A new type of advisor
3 October 2006 Marcus Peaker
The prospect of yet another type of advisor when floating a company will probably send shivers down the spines of CEOs.
The identify of this advisor as a remuneration consultant does not always improve the situation – after all why does the company need someone to tell them what to pay their executives – isn't the answer blindly obvious? In addition, there is often a high degree of suspicion and concern from some CEOs about involving a third party in an area where, to a large extent, they have had the first and last say.
Unfortunately in this day and age executive pay is a significant issue for listed companies on the main exchange and increasingly for AIM companies.
The price of getting it wrong can be a lashing from the company's institutional shareholders, the potential embarrassment of the company's remuneration report being rejected and a crash course in the terminology used by their representative bodies with the worst 'excesses' given a 'red top' by the Association of British Insurers – this is not a distinction that the board will enjoy.
All of this can damage relationships between the company and its investors, use up valuable management time and in some cases result in executives reading about their pay in the press. Reading about your pay in the press it something that no executive enjoys – unsurprisingly, as in most cases the context is not flattering.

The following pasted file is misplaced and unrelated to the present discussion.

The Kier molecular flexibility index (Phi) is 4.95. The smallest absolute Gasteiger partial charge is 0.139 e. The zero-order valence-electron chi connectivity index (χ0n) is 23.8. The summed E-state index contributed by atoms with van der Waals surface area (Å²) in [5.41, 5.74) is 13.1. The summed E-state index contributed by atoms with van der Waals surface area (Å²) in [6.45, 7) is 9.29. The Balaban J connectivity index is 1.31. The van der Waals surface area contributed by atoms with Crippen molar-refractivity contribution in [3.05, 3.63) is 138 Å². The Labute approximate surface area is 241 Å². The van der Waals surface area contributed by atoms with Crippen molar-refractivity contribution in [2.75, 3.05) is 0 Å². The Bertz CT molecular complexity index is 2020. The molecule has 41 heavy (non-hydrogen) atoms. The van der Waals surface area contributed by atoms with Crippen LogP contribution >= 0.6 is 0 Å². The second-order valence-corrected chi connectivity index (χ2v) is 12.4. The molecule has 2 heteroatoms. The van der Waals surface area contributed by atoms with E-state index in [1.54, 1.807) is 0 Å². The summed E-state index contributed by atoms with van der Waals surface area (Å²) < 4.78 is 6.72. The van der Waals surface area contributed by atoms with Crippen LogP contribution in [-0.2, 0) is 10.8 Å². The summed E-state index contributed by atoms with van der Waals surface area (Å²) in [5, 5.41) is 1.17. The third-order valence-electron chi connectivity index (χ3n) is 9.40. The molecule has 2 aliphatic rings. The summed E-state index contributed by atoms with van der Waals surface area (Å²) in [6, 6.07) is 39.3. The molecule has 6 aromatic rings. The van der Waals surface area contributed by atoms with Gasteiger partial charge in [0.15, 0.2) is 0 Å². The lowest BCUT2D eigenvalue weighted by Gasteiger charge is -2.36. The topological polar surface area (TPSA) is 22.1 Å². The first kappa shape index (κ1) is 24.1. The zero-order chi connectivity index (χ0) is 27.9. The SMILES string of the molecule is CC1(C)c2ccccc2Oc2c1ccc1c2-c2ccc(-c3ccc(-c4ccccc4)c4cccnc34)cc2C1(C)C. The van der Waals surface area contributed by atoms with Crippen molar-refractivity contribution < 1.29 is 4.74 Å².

In addition, with the virtual universal setting up of remuneration committees in listed companies CEOs may need to accept that the process of establishing and setting senior level pay is a more collaborative exercise than perhaps when the company was private.
THE REMUNERATION CONSULTANT
What can a remuneration consultant do to help a company on listing to avoid the above situation?
- Provide an independent view to the board. The remuneration consultant is not providing accounting, legal or banking services to the company on flotation, this allows the advice to be provided without overdue concern to the consequences of that advice on the other services also provided to the company. Clearly there is never a problem when the consultant is telling directors that they are underpaid – matters can become more interesting when the opposite advice is being given.
- Help the company design a remuneration policy that can be explained in the company's report and accounts which satisfies the requirements of good corporate governance but also meets the company's business needs.
- Help the company transition its pre-float bonus and share plans to arrangements which will be supported in the listed environment.
- Give the company an indication of where its current compensation package stands compared to its listed competitors.
- Advise the company on corporate governance issues in relation to the appointment and remuneration of non-executive directors and the formation of the remuneration committee.
IS IT NECESSARY?